Inclusion criteria

We considered observational study designs in any clinical settings (primary health-care clinics, secondary or tertiary care hospitals). Studies were selected if they included participants with DM (Type 1 or Type 2) and were screened for depressive symptoms using validated measurement tools such as Beck Depression Inventory Scale (BDI-II), Hospital Anxiety and Depression Scale (HADS) scale or Patient Health Questionnaire (PHQ-9) and assessed glycemic control as an outcome (determined by HbA1c).

Exclusion criteria

Studies were excluded if they did not provide sufficient information on depression levels and HbA1c levels, included participants with gestational diabetes, postpartum depression; or if they included participants <15 years of age. Two reviewers (SA and SH) performed the search and reviewed the results. EndNote X7 (Thomson Reuters) was used to organize articles and remove any duplicate studies during the initial screen for titles and abstracts. Studies that did not meet the inclusion criteria were removed. Independently, the two reviewers assessed all relevant studies and any disagreement were resolved by discussion.

Quality assessment

Two reviewers (SA and TB) independently assessed the quality of the included studies. Full critical appraisal was performed for each study, using the Newcastle-Ottawa Scale (NOS) adapted for cross-sectional studies.[20] Items reviewed included (1) representativeness of the sample; (2) sample size; (3) response rate; (4) validity of measurement tool, if validated and if non-validated; (5) study controls for the most important factor and additional factors; (6) assessment of the outcome; and (7) statistical test used. Any discrepancies in the quality assessments were resolved by a third reviewer (SH). After the data extraction form was developed, two reviewers (SA and TB) independently extracted the data from included studies, including the primary outcome (the relation between depression and glycemic control) and the secondary outcomes (the prevalence of depression and diabetes comorbidity; and the relationship between depression and diabetes duration/complications). We used P values to identify the magnitude of the effect.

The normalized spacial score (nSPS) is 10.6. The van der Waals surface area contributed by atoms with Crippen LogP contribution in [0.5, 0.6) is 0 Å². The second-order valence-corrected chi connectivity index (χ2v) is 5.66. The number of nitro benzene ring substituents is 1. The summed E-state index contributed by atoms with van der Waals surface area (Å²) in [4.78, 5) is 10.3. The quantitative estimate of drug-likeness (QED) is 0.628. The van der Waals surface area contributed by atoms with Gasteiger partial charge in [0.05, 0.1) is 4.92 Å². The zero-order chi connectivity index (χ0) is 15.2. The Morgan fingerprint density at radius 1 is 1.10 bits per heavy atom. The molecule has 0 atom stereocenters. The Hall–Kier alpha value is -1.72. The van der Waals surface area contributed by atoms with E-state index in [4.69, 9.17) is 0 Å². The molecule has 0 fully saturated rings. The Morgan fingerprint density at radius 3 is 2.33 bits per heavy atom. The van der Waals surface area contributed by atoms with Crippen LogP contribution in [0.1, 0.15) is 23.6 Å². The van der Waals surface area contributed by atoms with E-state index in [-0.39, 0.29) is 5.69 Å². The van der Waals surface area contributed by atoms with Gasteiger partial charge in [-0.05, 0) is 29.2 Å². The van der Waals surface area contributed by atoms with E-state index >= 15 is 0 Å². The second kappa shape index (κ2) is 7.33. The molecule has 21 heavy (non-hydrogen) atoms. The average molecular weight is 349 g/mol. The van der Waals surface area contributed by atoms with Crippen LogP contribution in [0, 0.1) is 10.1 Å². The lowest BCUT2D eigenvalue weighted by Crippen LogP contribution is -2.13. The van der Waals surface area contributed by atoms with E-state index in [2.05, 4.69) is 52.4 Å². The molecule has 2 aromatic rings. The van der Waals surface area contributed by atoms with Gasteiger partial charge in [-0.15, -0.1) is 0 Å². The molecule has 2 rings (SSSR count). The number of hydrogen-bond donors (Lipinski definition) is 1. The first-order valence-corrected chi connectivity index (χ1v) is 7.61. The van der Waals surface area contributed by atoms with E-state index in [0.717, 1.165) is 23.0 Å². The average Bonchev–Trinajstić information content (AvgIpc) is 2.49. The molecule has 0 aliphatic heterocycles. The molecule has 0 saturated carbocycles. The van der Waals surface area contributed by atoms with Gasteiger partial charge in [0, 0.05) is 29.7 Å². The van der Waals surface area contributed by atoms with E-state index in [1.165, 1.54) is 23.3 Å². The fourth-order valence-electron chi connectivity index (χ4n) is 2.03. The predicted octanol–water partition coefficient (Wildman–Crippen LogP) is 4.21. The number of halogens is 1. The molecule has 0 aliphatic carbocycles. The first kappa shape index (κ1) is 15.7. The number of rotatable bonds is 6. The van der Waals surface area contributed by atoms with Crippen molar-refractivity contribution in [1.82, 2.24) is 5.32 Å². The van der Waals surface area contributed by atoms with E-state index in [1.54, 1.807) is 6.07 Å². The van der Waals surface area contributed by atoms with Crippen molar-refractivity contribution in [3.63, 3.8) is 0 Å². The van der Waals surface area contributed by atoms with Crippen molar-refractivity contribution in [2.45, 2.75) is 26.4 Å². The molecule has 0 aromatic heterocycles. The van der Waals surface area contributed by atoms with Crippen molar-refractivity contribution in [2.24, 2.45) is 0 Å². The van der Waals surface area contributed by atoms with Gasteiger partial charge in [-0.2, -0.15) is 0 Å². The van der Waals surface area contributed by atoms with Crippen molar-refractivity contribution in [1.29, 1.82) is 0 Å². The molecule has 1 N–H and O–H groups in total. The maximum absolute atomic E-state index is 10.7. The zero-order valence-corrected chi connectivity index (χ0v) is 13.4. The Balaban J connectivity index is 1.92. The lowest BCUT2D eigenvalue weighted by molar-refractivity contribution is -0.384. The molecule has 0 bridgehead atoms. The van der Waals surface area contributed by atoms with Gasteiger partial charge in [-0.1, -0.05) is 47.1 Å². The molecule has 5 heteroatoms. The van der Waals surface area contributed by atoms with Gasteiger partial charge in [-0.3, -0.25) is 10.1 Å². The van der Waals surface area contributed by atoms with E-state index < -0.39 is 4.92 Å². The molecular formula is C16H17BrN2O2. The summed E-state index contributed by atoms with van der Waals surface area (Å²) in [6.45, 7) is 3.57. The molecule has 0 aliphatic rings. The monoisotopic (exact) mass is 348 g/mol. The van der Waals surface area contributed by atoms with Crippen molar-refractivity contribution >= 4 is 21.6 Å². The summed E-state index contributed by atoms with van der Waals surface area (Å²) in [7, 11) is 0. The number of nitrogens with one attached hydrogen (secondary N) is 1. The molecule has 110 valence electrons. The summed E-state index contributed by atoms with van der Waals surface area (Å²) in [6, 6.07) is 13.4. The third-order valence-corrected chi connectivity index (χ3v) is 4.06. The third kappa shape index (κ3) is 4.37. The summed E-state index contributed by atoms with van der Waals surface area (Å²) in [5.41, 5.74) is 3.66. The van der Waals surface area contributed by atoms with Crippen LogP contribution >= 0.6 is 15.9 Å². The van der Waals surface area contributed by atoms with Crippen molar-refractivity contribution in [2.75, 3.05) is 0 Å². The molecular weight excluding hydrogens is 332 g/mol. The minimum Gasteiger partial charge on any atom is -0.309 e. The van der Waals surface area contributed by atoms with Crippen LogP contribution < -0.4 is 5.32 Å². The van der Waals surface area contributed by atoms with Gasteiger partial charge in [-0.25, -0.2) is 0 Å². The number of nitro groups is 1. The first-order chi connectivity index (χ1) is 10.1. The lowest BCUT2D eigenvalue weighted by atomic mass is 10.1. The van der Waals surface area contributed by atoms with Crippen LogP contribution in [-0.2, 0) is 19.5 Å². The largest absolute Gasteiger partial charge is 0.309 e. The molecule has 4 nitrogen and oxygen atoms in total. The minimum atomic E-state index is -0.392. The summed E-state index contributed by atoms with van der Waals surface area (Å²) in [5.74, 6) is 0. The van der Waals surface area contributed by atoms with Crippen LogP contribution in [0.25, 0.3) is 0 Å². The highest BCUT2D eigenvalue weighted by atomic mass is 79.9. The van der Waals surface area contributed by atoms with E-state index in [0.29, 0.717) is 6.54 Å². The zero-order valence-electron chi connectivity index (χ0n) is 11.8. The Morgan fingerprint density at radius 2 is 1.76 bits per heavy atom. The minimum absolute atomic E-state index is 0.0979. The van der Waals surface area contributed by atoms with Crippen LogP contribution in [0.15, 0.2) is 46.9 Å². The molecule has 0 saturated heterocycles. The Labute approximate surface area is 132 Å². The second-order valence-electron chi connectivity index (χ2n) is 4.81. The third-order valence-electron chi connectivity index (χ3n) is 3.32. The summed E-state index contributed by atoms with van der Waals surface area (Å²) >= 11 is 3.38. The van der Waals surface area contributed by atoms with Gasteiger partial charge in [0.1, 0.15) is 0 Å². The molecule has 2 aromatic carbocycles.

Results Top


The systematic literature review yielded 118 articles and 5 additional articles were retrieved from reference lists and Google scholar [Figure 1]. After excluding 32 duplicates records, two reviewers (SA and SH) independently screened 91 articles by title and abstract to identify relevant studies. A total of 22 articles were then examined by full-text assessment for eligibility, 13 of which were removed for the following reasons: 3 studies we could not retrieve the full texts for assessment because two are conference abstracts and one was an abstract of a master thesi;[21],[22],[23] 5 articles did not provide sufficient information on the relationship between depression and glycemic control;[24],[25],[26],[27],[28] 2 articles used fasting blood sugar (FBS), not HbA1c, to measure the glycemic control;[29],[30] 1 article looked at the prevalence of diabetes and depression comorbidity without further analyzing the association between depression and glycemic control;[31] and finally, 2 articles from Kuwait were removed because they had a research population under the age of 15.[32],[33] This resulted in 9 articles[34],[35],[36],[37],[38],[39],[40],[41],[42] included for analysis, with quality assessment results ranging from 5 to 9 out of 10 using the NOS.
Figure 1: PRISMA flow diagram of study search and selection